Survivors are offered financial aid
By RICHARD DANIELSON and SUSAN CLARY
© St. Petersburg Times, published May 21, 1998
AMPA -- Even as Tampa Bay extended its sympathy to the families of three law enforcement officers slain Tuesday, officials arranged for ongoing financial and emotional support.
Florida Highway Patrol Maj. Ken Howes said support to Trooper James Crooks' family will come from several sources: state life insurance and workers' compensation, highway patrol trust and insurance funds, the U.S. Justice Department and the Florida attorney general's victims compensation trust fund.
Similarly, city officials said support to the widows of Detectives Rick Childers and Randy Bell includes money from state and federal sources, as well as city employee life insurance, support from the Police Benevolent Association and benefits from the city's fire and police pension plan.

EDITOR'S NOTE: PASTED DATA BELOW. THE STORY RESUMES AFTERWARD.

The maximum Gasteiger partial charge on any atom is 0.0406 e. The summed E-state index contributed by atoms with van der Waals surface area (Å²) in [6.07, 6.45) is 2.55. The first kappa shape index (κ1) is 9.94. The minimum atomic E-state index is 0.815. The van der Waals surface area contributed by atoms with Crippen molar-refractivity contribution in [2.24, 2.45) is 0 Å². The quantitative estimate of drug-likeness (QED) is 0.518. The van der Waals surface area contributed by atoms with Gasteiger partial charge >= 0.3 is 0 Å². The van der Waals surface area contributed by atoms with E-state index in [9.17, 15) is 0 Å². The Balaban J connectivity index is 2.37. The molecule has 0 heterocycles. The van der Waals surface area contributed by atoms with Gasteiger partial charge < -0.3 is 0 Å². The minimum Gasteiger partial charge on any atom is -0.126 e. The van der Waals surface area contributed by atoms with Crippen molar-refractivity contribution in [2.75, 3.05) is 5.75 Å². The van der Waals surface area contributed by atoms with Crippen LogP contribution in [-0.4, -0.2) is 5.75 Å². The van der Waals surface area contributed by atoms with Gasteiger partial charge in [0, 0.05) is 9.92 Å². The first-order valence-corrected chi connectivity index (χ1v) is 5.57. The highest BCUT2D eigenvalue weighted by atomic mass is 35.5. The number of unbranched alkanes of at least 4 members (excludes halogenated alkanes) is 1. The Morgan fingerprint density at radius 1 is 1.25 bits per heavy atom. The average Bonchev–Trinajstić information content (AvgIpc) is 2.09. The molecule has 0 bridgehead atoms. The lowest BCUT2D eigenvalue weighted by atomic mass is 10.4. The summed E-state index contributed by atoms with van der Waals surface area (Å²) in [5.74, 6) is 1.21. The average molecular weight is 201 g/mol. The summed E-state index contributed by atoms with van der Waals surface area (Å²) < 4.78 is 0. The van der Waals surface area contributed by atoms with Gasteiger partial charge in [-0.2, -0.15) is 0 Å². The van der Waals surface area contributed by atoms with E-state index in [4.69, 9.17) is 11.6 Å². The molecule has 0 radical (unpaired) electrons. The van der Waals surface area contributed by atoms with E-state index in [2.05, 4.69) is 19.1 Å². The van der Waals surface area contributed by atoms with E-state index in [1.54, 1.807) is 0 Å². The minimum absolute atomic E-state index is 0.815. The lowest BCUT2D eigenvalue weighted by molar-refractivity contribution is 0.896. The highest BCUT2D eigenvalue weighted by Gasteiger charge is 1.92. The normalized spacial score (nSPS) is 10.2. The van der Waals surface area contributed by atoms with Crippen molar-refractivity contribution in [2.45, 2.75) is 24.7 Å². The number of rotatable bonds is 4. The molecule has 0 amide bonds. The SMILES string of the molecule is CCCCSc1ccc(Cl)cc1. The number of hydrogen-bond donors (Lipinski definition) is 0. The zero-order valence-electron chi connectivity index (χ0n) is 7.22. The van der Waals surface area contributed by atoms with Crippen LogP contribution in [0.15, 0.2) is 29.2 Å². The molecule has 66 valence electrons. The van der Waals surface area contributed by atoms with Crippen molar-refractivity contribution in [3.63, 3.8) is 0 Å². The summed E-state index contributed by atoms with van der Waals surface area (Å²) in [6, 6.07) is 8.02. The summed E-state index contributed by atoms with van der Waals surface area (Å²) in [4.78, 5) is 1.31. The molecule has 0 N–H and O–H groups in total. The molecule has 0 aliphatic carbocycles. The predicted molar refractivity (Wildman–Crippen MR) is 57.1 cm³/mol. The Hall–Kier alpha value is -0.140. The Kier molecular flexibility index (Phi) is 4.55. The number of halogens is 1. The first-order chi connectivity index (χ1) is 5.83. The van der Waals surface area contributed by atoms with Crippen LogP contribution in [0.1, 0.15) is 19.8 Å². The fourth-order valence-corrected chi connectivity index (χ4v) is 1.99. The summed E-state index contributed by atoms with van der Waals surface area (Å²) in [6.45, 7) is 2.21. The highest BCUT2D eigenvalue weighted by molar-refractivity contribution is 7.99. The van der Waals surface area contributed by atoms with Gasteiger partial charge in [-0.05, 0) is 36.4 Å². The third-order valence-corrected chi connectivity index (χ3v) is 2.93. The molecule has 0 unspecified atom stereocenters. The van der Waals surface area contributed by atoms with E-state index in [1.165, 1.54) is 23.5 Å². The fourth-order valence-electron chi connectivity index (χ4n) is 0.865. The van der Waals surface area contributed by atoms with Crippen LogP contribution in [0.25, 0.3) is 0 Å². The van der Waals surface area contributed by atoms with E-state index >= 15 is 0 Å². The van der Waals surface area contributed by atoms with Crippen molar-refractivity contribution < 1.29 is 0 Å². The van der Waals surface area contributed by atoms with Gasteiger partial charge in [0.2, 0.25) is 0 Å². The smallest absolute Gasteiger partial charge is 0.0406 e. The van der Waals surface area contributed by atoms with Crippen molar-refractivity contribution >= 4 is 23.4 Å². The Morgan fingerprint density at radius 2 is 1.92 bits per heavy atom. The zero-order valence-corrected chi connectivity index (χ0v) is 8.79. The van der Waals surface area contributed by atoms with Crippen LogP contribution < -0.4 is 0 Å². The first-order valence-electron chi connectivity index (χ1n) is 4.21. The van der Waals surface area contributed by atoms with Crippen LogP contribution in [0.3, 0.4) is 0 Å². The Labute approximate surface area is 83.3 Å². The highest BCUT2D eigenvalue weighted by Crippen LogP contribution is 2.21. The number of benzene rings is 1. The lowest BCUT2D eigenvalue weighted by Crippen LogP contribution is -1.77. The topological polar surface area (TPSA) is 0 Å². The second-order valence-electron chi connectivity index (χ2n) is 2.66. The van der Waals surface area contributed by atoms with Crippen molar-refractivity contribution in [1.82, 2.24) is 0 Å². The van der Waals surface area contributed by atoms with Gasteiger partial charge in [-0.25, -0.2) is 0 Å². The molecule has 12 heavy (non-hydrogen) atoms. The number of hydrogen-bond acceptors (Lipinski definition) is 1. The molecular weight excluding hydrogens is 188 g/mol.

"They are holding up as best they can under the circumstances," police Chief Bennie Holder said. "They wanted to thank the community for their support."
The Gold Shield Foundation, created by New York Yankees owner George Steinbrenner, gave $3,000 checks to Bell's and Childers' families for funeral expenses and will give one to Crooks' parents.
As in the past, the foundation will pay college tuition for the children and widows of the fallen officers. Contributions can be sent to P.O. Box 271791, Tampa, FL 33688.
Contributions can also be sent to the PBA, the union that represents Tampa police officers and will be split between the families. The PBA's address is 1703 N Tampa St., Suite 8, Tampa, FL 33602.
"A lady walked in our office and gave $8," PBA president Jim Thompson said. "She probably gave the last $8 she had."
Colleagues also offered moral support.
"I wanted to let them lean on me a little bit," said Wendy Epps, widow of Officer Norris Epps, who drowned after the crash of a police helicopter in 1995.